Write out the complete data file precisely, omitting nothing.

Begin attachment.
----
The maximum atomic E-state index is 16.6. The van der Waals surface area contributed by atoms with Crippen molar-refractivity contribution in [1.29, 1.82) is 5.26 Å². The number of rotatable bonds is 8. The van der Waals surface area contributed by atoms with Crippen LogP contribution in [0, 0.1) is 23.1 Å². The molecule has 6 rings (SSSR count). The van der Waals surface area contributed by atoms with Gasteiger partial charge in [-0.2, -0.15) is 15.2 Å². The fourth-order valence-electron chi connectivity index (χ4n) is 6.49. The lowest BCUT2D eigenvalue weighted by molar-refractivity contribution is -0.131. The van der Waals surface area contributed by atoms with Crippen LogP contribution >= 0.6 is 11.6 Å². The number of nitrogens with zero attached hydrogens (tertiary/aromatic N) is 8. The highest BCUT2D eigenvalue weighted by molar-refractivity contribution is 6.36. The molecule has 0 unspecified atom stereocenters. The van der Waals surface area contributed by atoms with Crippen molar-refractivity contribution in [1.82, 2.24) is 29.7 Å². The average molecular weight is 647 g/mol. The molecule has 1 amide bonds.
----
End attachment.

The maximum atomic E-state index is 16.6. The van der Waals surface area contributed by atoms with Crippen molar-refractivity contribution in [1.29, 1.82) is 5.26 Å². The number of rotatable bonds is 8. The van der Waals surface area contributed by atoms with Crippen LogP contribution in [0, 0.1) is 23.1 Å². The molecule has 6 rings (SSSR count). The van der Waals surface area contributed by atoms with Gasteiger partial charge in [-0.2, -0.15) is 15.2 Å². The fourth-order valence-electron chi connectivity index (χ4n) is 6.49. The lowest BCUT2D eigenvalue weighted by molar-refractivity contribution is -0.131. The van der Waals surface area contributed by atoms with Crippen LogP contribution >= 0.6 is 11.6 Å². The number of nitrogens with zero attached hydrogens (tertiary/aromatic N) is 8. The highest BCUT2D eigenvalue weighted by molar-refractivity contribution is 6.36. The molecule has 0 unspecified atom stereocenters. The van der Waals surface area contributed by atoms with Crippen molar-refractivity contribution in [1.82, 2.24) is 29.7 Å². The average molecular weight is 647 g/mol. The molecule has 1 amide bonds.